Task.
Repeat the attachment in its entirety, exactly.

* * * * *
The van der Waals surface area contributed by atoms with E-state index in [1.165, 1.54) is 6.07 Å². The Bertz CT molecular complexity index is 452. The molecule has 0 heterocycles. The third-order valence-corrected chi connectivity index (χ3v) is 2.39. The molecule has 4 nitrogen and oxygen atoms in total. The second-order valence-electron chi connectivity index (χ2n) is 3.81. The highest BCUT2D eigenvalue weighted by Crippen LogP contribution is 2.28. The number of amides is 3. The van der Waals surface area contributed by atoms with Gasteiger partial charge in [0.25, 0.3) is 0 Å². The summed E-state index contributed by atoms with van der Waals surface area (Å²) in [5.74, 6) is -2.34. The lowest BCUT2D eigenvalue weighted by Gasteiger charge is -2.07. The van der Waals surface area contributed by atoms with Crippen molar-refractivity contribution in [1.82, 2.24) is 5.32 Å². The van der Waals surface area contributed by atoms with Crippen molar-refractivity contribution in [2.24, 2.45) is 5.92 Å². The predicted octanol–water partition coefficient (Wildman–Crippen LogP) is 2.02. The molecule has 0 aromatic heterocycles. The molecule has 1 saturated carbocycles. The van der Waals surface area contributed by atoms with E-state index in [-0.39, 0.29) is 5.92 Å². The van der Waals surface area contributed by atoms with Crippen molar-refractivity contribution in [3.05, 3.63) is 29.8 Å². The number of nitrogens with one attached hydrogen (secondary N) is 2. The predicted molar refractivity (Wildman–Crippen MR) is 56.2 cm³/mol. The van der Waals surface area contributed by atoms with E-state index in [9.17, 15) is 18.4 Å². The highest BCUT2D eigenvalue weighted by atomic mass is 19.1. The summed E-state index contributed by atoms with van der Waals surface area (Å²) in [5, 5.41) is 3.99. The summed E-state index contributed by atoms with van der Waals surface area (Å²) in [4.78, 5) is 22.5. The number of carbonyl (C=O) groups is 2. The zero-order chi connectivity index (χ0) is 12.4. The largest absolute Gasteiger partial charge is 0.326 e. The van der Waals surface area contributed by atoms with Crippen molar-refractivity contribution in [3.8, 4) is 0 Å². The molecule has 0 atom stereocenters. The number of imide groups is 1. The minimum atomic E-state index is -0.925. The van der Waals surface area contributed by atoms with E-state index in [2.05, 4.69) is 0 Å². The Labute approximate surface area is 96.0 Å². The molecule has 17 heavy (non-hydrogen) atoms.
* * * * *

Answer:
The van der Waals surface area contributed by atoms with E-state index in [1.165, 1.54) is 6.07 Å². The Bertz CT molecular complexity index is 452. The molecule has 0 heterocycles. The third-order valence-corrected chi connectivity index (χ3v) is 2.39. The molecule has 4 nitrogen and oxygen atoms in total. The second-order valence-electron chi connectivity index (χ2n) is 3.81. The highest BCUT2D eigenvalue weighted by Crippen LogP contribution is 2.28. The number of amides is 3. The van der Waals surface area contributed by atoms with Gasteiger partial charge in [0.25, 0.3) is 0 Å². The summed E-state index contributed by atoms with van der Waals surface area (Å²) in [5.74, 6) is -2.34. The lowest BCUT2D eigenvalue weighted by Gasteiger charge is -2.07. The van der Waals surface area contributed by atoms with Crippen molar-refractivity contribution in [1.82, 2.24) is 5.32 Å². The van der Waals surface area contributed by atoms with Crippen molar-refractivity contribution in [2.24, 2.45) is 5.92 Å². The predicted octanol–water partition coefficient (Wildman–Crippen LogP) is 2.02. The molecule has 0 aromatic heterocycles. The molecule has 1 saturated carbocycles. The van der Waals surface area contributed by atoms with E-state index in [-0.39, 0.29) is 5.92 Å². The van der Waals surface area contributed by atoms with Crippen molar-refractivity contribution in [3.05, 3.63) is 29.8 Å². The number of nitrogens with one attached hydrogen (secondary N) is 2. The predicted molar refractivity (Wildman–Crippen MR) is 56.2 cm³/mol. The van der Waals surface area contributed by atoms with E-state index in [9.17, 15) is 18.4 Å². The highest BCUT2D eigenvalue weighted by atomic mass is 19.1. The summed E-state index contributed by atoms with van der Waals surface area (Å²) in [5, 5.41) is 3.99. The summed E-state index contributed by atoms with van der Waals surface area (Å²) in [4.78, 5) is 22.5. The number of carbonyl (C=O) groups is 2. The zero-order chi connectivity index (χ0) is 12.4. The largest absolute Gasteiger partial charge is 0.326 e. The van der Waals surface area contributed by atoms with Crippen molar-refractivity contribution in [3.8, 4) is 0 Å². The molecule has 0 atom stereocenters. The number of imide groups is 1. The minimum atomic E-state index is -0.925. The van der Waals surface area contributed by atoms with E-state index in [2.05, 4.69) is 0 Å². The Labute approximate surface area is 96.0 Å². The molecule has 17 heavy (non-hydrogen) atoms.